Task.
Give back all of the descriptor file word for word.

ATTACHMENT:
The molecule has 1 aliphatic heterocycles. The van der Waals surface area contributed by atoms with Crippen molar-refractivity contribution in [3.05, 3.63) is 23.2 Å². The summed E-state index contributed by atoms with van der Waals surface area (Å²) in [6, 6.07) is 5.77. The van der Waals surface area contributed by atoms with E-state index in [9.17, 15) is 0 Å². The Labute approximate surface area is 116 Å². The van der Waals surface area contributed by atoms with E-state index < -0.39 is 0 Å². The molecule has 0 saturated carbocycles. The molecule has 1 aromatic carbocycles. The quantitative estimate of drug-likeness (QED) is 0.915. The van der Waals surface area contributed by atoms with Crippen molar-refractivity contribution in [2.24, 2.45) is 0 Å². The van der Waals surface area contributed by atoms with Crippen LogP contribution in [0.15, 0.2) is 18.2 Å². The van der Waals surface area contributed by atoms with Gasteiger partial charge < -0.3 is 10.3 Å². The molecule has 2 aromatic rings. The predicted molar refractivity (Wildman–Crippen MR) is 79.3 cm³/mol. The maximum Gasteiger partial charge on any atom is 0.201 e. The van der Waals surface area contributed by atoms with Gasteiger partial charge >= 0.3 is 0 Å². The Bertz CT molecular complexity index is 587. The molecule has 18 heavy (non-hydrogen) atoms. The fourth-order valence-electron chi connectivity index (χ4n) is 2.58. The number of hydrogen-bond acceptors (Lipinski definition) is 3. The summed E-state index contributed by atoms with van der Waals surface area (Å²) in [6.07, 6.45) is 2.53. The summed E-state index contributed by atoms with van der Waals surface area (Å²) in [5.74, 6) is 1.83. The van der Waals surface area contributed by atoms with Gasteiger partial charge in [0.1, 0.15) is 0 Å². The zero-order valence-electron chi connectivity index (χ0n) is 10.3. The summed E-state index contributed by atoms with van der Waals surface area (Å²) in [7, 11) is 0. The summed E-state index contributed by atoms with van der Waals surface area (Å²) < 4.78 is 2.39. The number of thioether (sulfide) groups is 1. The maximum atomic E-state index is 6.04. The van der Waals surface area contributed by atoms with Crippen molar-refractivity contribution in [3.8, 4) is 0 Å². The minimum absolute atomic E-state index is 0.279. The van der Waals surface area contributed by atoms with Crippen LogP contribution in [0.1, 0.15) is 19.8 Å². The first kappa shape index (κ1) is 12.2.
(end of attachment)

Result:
The molecule has 1 aliphatic heterocycles. The van der Waals surface area contributed by atoms with Crippen molar-refractivity contribution in [3.05, 3.63) is 23.2 Å². The summed E-state index contributed by atoms with van der Waals surface area (Å²) in [6, 6.07) is 5.77. The van der Waals surface area contributed by atoms with E-state index in [9.17, 15) is 0 Å². The Labute approximate surface area is 116 Å². The van der Waals surface area contributed by atoms with E-state index < -0.39 is 0 Å². The molecule has 0 saturated carbocycles. The molecule has 1 aromatic carbocycles. The quantitative estimate of drug-likeness (QED) is 0.915. The van der Waals surface area contributed by atoms with Crippen molar-refractivity contribution in [2.24, 2.45) is 0 Å². The van der Waals surface area contributed by atoms with Crippen LogP contribution in [0.15, 0.2) is 18.2 Å². The van der Waals surface area contributed by atoms with Gasteiger partial charge < -0.3 is 10.3 Å². The molecule has 2 aromatic rings. The predicted molar refractivity (Wildman–Crippen MR) is 79.3 cm³/mol. The maximum Gasteiger partial charge on any atom is 0.201 e. The van der Waals surface area contributed by atoms with Gasteiger partial charge >= 0.3 is 0 Å². The Bertz CT molecular complexity index is 587. The molecule has 18 heavy (non-hydrogen) atoms. The fourth-order valence-electron chi connectivity index (χ4n) is 2.58. The number of hydrogen-bond acceptors (Lipinski definition) is 3. The summed E-state index contributed by atoms with van der Waals surface area (Å²) in [6.07, 6.45) is 2.53. The summed E-state index contributed by atoms with van der Waals surface area (Å²) in [5.74, 6) is 1.83. The van der Waals surface area contributed by atoms with Gasteiger partial charge in [0.1, 0.15) is 0 Å². The zero-order valence-electron chi connectivity index (χ0n) is 10.3. The summed E-state index contributed by atoms with van der Waals surface area (Å²) in [7, 11) is 0. The summed E-state index contributed by atoms with van der Waals surface area (Å²) < 4.78 is 2.39. The number of thioether (sulfide) groups is 1. The maximum atomic E-state index is 6.04. The van der Waals surface area contributed by atoms with Crippen molar-refractivity contribution in [3.8, 4) is 0 Å². The minimum absolute atomic E-state index is 0.279. The van der Waals surface area contributed by atoms with Crippen LogP contribution in [0.1, 0.15) is 19.8 Å². The first kappa shape index (κ1) is 12.2.